When it comes to any type of weight loss, limiting your alcohol consumption is usually helpful because of the empty calories it can lead to. Manaker warns that when it comes to visceral fat, this is especially true.
“While a once-in-a-while cocktail is OK, too much alcohol can cause the body to store fat as visceral fat, and is often linked to an increased waist circumference,” says Manaker. “Stick to a mocktail or sparkling water instead.”
As mentioned earlier, your body undergoes changes related to metabolism and muscle mass as you age, so your ability to manage a desired weight can shift as well. Adopting these habits in your 50s can help you tackle visceral fat in your 60s and 70s, when your metabolism slows even more and committing to a regular exercise routine may be become more difficult.
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Drink green tea
Green tea is one of the healthiest drinks you can have. Not only can it help reduce your risk of cancer, improve your brain health, and help your dental health, but it is also linked to weight loss as well. This tea’s weight loss properties come from its powerful compounds—called polyphenols—which are known to improve metabolism, something that can be especially important as metabolism begins to slow down in your 50s and 60s.
And those trying to lose the dangerous fat around their abdomen will be pleased to know that “A study on Chinese adults with excess abdominal fat found that green tea consumption over a span of 12 weeks was linked to visceral fat loss,” says Manaker.
Don’t overdo it on the artificial sweeteners
It’s understandable that when you’re trying to shed some pounds, you may try replacing sugar with artificial sweeteners., or switching out regular soda for diet. Unfortunately, Manaker warns that these sweeteners may actually lead to more weight gain around your belly.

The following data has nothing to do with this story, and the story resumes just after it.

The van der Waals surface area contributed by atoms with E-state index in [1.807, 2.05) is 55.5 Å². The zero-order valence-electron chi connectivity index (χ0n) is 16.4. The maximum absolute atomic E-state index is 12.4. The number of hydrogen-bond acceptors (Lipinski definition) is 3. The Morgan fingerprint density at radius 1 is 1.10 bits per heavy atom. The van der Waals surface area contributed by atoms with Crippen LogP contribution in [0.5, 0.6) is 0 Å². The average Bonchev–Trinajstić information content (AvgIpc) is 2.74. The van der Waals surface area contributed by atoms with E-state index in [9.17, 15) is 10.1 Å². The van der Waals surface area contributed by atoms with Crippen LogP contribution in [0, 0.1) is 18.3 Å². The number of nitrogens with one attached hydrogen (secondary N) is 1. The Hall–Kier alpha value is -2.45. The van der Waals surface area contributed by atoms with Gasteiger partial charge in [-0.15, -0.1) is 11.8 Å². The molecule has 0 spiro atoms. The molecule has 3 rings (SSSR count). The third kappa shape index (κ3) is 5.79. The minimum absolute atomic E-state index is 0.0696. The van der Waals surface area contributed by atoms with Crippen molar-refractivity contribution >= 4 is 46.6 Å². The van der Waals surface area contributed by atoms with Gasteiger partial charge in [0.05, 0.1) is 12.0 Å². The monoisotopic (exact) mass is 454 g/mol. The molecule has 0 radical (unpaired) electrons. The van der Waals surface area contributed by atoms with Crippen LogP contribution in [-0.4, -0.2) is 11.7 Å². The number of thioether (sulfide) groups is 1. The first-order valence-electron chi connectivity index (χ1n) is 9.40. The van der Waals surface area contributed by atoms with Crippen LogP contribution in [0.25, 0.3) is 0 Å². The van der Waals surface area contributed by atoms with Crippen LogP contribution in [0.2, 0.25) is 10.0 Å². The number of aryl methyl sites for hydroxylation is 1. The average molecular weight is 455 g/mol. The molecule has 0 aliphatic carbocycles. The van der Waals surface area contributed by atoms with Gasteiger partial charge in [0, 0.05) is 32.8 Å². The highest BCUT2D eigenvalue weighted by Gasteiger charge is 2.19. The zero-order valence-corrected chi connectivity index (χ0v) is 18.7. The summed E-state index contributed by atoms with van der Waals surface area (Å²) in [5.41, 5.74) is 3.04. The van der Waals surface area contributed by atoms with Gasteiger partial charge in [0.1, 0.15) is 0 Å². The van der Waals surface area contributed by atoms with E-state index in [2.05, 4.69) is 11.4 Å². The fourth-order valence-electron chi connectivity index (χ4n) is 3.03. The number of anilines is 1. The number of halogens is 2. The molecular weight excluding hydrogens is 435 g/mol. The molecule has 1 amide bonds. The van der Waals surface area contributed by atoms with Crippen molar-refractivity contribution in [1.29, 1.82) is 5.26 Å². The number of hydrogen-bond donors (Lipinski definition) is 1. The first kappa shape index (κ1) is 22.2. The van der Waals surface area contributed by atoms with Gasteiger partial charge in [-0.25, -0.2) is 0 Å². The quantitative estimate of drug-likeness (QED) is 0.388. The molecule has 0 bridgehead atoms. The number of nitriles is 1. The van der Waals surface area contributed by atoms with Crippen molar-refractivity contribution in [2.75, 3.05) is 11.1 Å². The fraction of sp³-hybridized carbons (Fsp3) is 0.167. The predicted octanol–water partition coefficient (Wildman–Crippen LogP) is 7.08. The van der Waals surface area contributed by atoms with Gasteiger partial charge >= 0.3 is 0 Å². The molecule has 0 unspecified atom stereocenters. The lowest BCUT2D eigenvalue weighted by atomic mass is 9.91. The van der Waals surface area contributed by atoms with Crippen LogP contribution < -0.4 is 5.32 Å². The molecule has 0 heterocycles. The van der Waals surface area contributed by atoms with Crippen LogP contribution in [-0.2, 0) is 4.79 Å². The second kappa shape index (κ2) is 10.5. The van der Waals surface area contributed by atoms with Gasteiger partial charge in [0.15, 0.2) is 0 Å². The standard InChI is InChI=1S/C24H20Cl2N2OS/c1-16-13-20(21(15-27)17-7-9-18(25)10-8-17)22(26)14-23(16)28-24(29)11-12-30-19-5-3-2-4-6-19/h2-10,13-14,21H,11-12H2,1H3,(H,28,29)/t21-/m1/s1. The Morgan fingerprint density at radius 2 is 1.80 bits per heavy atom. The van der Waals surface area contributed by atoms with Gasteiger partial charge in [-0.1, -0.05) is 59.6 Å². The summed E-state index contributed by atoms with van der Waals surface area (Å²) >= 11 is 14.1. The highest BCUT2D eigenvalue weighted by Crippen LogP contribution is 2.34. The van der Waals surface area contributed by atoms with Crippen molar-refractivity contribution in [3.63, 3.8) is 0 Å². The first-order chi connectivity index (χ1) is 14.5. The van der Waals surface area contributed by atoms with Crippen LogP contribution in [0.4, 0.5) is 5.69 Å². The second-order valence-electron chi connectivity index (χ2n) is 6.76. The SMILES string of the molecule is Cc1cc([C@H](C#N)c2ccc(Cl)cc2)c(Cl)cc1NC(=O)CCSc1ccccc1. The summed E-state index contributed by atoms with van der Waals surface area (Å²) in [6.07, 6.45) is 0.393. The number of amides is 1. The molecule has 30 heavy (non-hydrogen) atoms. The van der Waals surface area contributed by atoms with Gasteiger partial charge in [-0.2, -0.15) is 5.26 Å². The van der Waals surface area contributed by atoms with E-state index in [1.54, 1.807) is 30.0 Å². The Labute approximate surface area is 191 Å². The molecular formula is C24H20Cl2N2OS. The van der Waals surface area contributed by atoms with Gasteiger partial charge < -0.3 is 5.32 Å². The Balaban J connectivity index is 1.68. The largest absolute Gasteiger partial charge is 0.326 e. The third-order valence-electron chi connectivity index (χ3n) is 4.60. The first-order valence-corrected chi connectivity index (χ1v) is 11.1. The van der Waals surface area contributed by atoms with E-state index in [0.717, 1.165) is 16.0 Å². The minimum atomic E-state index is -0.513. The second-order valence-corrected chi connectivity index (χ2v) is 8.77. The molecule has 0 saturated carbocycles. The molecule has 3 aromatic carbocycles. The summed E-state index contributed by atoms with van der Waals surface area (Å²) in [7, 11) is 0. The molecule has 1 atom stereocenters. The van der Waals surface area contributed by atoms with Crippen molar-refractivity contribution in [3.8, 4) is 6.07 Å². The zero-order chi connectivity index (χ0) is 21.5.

“Many people lean on artificial sweeteners when they are trying to limit their sugar intake, but drinking beverages with these sweeteners in excess may result in fat being deposited as visceral fat,” she says.
If you’re currently in your 50s, you’ll likely begin to experience changes in your metabolism over the next decade or so of your life. That said, you may want to start lowering your intake of artificial sweeteners now. This can give you time to break a habit of drinking diet sodas or other artificially sweetened drinks, as well as the time to find other drinks you enjoy.
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Stick with water to stay hydrated
And lastly, staying hydrated is one of the easiest drinking habits to shrink visceral fat and manage overall weight loss. “Water contains zero calories and doesn’t cause weight gain when consumed, so drinking plain old H2O may be your best bet if you are trying to watch your visceral fat accumulation,” says Manaker.
While not directly linked to visceral fat or weight loss, new research shows that drinking water and staying hydrated is crucial to healthy aging. The newly published study from The Lancet found that chronic dehydration has the potential to actually shorten your lifespan and increase your risk of chronic disease. If you’re in your 50s and wanting to loose visceral fat while also lengthening your life, staying hydrated is a beneficial step.
A previous version of this story was published on January 19, 2022. It has been updated to include additional copy and proofreading revisions, additional research, and updated contextual links.